Jim

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    Have you ever thought of importing the frames from Europe??? I'm sure you could get glazing units to fit the frames. European frames, whether uPVC or Aluminium all come with thermal spacers to stop heat transfer and it would be quite easy to seal and draft proof around the windows yourself. Importing costs im not too sure about but you can buy direct from the manufacturer in the UK at approximately a quarter of the price over here (and thats including the glazing units too).

     

    Just a thought....im sure somebody else must have tried this?

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    Have you ever thought of importing the frames from Europe??? I'm sure you could get glazing units to fit the frames. European frames, whether uPVC or Aluminium all come with thermal spacers to stop heat transfer and it would be quite easy to seal and draft proof around the windows yourself. Importing costs im not too sure about but you can buy direct from the manufacturer in the UK at approximately a quarter of the price over here (and thats including the glazing units too).

     

    Just a thought....im sure somebody else must have tried this?

    There is someone doing it there on here under Team w they do the Upvc double glazed windows. as I said before there is no point in putting double glazing in if the rest of the building is going to leak air from everywhere.

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    So did you say that when building the external walls no vapour barriers are allowed for??? If this is the case then it may be better to avoid insulating your walls to any reasonable standard full stop as this could introduce interstitial condensation, the last thing you would want to introduce in a country where termites can be problematic. Not too sure what the dew point temperatures are over here for winter design conditions but I'm sure it could pose a problem if you insulate too much and lower the infiltration rate down to UK levels. You also need to be careful when introducing too much insulation and lowering infiltration levels with ventilation, not to sure what the equivalent of Part F is over here but i've seen this being a problem in a number of UK homes recently from the increasing demands imposed by Part L.

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    They could not spell vapour barrier here. The timber frame is built with only some sheeting for bracing mostly at the corners and a couple of other places. if insulation is specified by the owner at an extra cost it will be put in on the timber frame held in place by string so it does not fall into the cavity then plasterboard on the inside with no vapour barrier tape and flushed thats your finish no skimming of walls. The outside is just a skin of brick tied into the frame above windows not many houses have lintles they just put a cement sheet infill in or the windows go right to the eaves.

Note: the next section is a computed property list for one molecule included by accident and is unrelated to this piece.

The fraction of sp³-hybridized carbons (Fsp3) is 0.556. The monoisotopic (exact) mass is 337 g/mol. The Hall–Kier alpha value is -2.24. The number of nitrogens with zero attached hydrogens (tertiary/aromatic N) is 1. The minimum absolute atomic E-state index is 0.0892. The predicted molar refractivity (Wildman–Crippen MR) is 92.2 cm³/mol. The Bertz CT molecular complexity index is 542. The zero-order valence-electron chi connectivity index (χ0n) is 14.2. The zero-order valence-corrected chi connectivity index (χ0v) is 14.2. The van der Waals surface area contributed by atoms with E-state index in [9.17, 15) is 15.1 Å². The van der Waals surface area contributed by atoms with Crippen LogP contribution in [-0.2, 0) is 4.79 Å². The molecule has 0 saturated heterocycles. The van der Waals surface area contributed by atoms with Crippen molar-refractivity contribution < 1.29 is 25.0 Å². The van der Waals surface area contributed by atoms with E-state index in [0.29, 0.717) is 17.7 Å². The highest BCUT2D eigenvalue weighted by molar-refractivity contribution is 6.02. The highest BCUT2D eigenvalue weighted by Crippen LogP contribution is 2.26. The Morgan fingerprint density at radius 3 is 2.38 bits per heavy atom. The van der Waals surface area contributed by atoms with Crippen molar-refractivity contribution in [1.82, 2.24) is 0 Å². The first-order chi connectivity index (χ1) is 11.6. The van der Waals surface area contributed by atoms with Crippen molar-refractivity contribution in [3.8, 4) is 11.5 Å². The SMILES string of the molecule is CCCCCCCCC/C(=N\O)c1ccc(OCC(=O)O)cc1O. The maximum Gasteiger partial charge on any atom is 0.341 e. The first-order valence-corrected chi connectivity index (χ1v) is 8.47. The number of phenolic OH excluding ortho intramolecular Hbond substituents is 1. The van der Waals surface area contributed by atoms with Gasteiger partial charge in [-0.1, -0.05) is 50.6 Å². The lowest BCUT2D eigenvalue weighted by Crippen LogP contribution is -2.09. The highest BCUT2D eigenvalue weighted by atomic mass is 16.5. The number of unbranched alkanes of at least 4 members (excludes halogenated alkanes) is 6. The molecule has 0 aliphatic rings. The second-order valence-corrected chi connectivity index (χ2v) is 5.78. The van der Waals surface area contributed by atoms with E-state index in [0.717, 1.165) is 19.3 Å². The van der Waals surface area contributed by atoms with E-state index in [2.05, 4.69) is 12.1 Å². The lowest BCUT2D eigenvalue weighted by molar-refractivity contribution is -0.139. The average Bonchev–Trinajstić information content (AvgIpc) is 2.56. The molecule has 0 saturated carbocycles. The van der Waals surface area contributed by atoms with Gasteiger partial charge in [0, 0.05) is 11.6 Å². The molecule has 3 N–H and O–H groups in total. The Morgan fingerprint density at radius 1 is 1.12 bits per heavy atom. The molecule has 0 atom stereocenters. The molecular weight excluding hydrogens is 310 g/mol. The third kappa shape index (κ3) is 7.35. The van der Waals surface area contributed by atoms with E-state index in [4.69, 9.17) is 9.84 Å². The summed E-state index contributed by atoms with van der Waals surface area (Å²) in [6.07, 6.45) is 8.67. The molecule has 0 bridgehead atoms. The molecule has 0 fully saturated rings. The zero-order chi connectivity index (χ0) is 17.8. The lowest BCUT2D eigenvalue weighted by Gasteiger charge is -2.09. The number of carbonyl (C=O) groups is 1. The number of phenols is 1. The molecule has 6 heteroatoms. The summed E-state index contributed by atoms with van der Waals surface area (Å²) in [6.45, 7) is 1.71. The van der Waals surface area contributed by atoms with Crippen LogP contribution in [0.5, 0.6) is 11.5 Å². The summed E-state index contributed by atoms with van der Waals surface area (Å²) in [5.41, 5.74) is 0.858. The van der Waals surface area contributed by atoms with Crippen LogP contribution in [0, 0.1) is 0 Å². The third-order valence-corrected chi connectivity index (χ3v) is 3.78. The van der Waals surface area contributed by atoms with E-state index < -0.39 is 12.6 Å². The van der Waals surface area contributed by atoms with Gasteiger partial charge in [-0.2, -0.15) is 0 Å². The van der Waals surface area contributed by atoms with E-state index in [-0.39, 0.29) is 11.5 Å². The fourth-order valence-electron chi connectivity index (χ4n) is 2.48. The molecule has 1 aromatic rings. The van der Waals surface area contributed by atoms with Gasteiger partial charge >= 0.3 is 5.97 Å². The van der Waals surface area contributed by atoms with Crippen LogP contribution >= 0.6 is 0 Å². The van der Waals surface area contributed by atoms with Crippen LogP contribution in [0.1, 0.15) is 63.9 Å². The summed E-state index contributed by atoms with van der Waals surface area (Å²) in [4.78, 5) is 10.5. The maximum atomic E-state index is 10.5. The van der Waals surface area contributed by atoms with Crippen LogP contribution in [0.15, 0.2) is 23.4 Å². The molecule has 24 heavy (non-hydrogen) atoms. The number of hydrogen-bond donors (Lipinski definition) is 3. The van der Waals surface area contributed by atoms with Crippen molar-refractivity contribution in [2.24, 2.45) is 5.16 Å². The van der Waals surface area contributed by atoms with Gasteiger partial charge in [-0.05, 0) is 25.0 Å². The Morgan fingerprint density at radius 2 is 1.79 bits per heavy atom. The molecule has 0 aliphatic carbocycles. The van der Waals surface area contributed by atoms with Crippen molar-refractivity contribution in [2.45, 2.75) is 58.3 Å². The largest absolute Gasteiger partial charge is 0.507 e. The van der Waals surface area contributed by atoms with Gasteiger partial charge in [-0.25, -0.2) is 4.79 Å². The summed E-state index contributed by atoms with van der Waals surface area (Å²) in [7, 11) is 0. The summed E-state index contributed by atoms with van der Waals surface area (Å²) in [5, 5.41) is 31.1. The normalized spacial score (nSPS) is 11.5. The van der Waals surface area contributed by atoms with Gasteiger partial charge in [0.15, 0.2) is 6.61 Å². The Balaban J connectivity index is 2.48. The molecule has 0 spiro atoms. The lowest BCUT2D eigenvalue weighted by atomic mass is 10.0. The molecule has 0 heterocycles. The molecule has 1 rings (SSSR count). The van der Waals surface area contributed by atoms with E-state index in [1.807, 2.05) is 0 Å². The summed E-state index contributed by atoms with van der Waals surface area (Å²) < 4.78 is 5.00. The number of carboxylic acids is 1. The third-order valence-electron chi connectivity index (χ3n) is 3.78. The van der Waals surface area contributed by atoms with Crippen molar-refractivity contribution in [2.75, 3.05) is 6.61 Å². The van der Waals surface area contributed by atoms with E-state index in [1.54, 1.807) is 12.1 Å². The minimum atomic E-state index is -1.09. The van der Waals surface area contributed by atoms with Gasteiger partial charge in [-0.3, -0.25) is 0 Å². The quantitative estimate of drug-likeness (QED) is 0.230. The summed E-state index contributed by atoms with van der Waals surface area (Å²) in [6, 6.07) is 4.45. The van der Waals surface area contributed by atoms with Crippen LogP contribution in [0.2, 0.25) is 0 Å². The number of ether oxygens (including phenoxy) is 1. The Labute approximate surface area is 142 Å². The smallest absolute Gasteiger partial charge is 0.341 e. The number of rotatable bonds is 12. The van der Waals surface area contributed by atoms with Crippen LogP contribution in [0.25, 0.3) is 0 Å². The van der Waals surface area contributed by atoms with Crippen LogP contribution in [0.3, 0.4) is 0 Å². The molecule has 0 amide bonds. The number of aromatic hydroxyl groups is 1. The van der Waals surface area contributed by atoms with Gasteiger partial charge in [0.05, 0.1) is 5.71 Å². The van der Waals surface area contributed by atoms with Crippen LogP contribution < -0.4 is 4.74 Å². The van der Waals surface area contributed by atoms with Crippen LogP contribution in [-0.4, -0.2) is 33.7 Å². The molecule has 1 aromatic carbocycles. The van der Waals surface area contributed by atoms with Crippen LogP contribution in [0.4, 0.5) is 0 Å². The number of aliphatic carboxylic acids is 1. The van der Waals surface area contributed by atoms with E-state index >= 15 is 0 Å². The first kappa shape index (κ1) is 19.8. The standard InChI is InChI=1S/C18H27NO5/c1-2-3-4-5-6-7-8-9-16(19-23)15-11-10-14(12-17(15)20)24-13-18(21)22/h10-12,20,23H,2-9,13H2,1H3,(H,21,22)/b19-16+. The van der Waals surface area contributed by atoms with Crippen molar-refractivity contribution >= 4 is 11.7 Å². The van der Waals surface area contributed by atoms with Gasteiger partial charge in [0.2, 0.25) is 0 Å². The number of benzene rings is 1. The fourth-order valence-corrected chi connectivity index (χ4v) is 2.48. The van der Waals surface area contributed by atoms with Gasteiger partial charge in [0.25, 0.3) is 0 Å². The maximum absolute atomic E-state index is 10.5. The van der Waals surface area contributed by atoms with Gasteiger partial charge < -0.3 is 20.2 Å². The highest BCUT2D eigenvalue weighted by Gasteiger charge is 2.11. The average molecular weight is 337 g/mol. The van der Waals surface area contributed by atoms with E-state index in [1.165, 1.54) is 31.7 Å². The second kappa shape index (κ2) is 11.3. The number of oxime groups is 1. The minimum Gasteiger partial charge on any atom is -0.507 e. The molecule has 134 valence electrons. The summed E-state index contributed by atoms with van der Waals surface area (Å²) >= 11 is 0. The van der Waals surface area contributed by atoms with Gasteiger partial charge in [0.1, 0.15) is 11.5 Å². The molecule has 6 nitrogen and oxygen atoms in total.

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    Guest Team 'W'
    Have you ever thought of importing the frames from Europe??? I'm sure you could get glazing units to fit the frames. European frames, whether uPVC or Aluminium all come with thermal spacers to stop heat transfer and it would be quite easy to seal and draft proof around the windows yourself. Importing costs im not too sure about but you can buy direct from the manufacturer in the UK at approximately a quarter of the price over here (and thats including the glazing units too).

     

    Just a thought....im sure somebody else must have tried this?

     

    Good idea in principal as it is cheaper to buy windows in the UK than it is to produce here - that's a fact. Unfortunately the uPVC frame material is not suitable for this climate, it has to be specially formulated to cope with the extreme UV and heat that we have here. In addition by the time you add GST on the goods, shipping, customs and wharf to door delivery the difference is around 15% and then there is no back up service if anything goes wrong.

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    Good idea in principal as it is cheaper to buy windows in the UK than it is to produce here - that's a fact. Unfortunately the uPVC frame material is not suitable for this climate' date=' it has to be specially formulated to cope with the extreme UV and heat that we have here. In addition by the time you add GST on the goods, shipping, customs and wharf to door delivery the difference is around 15% and then there is no back up service if anything goes wrong.[/b']

    Or a great team of fitters :smile:

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    Guest Team 'W'
    Or a great team of fitters :smile:

     

     

    Correct Mr Skinner we are very blessed :notworthy: